Bethesda, MD, August 11, 2016 --(PR.com
)-- The Medical Technology and Practice Patterns Institute, Inc. (MTPPI) announces that it has been awarded an R01 research grant by the Agency for Healthcare Research and Quality (AHRQ). The grant will be used to investigate the impact of the End-Stage Renal Disease Prospective Payment System (ESRD PPS) reform that was enacted by Congress in 2011. The study will focus on analyzing how bundled payments have affected facility unit costs, profit margins (identified through public filings and Medicare cost reports), and various efficiency and productivity measures. Investigators will also determine how changes in efficiency and productivity measures differ by dialysis organizational status (i.e., chain, profit, and size) and which factors are most related to improvement in efficiency. The second major aim of the project will be to evaluate how the implementation of ESRD PPS has affected the relationship between efficiency and quality of care using innovative measures designing specifically for this study.
“This project is an important and timely evaluation with national coverage implications for ESRD care. Prospective payment systems are very popular yet rarely evaluated, especially in such a vulnerable population,” said Dr. Mae Thamer, Research Director at MTPPI. “We propose to use highly innovative modeling techniques to relate efficiency to quality using the conceptual framework that there is a cost/quality tradeoff that exists in the dialysis center and ESRD treatment environment. In the new era of pay for performance, it is important to continue to monitor dialysis center efficiency, and to concurrently investigate the use of efficiency models that incorporate quality of care dimensions as outputs.”
Researchers will design a retrospective cohort study that will utilize various large data sets including a national CMS database, Medicare Renal Cost Report data, and the Dialysis Facility Report to examine a four-year pre- and post-ESRD PPS period from 2007–2014 at the facility-level. Trend differences for the relationship between resource use and the delivery of dialysis care will be analyzed using a DEA-linked Malmquist index that evaluates changes in efficiency and productivity over time. This analysis will also produce and rank individual facility efficiency scores that will be used as an explanatory variable in subsequent facility based outcomes analyses. Results will be stratified by industry segment (i.e., chains and independent) and case-mixed adjusted using facility-level demographic and co-morbid factors. Dialysis providers that score high on both efficiency and quality measures could provide models for other providers to adopt and it is anticipated that the study results will have immediate value for CMS and inform providers, policy analysts and the ESRD community regarding important differences in the process and outcomes of care by comparing historical efficiency measures to those after the current bundled payment system.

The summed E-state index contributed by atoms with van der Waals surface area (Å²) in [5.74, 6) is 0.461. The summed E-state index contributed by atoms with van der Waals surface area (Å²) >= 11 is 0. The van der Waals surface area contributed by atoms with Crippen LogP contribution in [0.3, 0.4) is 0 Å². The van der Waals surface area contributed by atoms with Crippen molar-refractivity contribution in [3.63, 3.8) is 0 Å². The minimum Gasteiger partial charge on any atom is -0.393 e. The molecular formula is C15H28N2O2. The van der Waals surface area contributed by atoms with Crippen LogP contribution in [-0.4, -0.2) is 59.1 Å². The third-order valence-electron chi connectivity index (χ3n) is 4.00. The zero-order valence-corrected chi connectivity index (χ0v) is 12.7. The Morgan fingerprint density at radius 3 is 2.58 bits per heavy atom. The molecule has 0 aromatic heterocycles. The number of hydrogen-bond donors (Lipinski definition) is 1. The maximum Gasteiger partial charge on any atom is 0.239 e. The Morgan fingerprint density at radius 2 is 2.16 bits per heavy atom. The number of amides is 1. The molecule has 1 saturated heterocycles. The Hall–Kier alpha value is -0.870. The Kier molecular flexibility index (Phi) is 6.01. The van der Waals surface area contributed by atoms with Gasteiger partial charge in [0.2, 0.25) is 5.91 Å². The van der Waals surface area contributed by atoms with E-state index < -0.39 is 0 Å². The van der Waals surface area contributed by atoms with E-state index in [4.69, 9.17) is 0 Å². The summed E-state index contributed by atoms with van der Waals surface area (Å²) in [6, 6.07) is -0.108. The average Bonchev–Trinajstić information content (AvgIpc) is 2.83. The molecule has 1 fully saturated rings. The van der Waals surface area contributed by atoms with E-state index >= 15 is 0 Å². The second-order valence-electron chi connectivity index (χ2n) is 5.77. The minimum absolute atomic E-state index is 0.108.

MTPPI will be collaborating with the following researchers on this project:
Mr. Larry Emerson – an expert on the administration and operation of dialysis services delivery centers
Mr. Mark Stephens – researcher focusing on the fields of actuarial and financial modeling, systems and database development, data analysis, report development and research dissemination to industry and academic audiences
Dr. David Barrus – an expert on Econometrics and Statistics
Dr. Martin Ma – an expert on Health Economics, Applied Econometrics, and Industrial Organization
About the Medical Technology and Practice Patterns Institute
The Medical Technology and Practice Patterns Institute (MTPPI) is a nonprofit organization established in 1986 to conduct research on the clinical and economic implications of health care technologies. MTPPI's research is directed toward the formulation and implementation of local and national health care policies. With extensive investigator experience in both the public and private sectors, MTPPI's staff designs, implements, and conducts a full range of health services research activities. The staff includes clinicians, health services researchers, economists, statisticians, biomedical engineers, lawyers, and policy analysts. We specialize in using available administrative, survey or patient registry data to conduct 'real time', 'real world' studies that are both affordable and useful for decision making.
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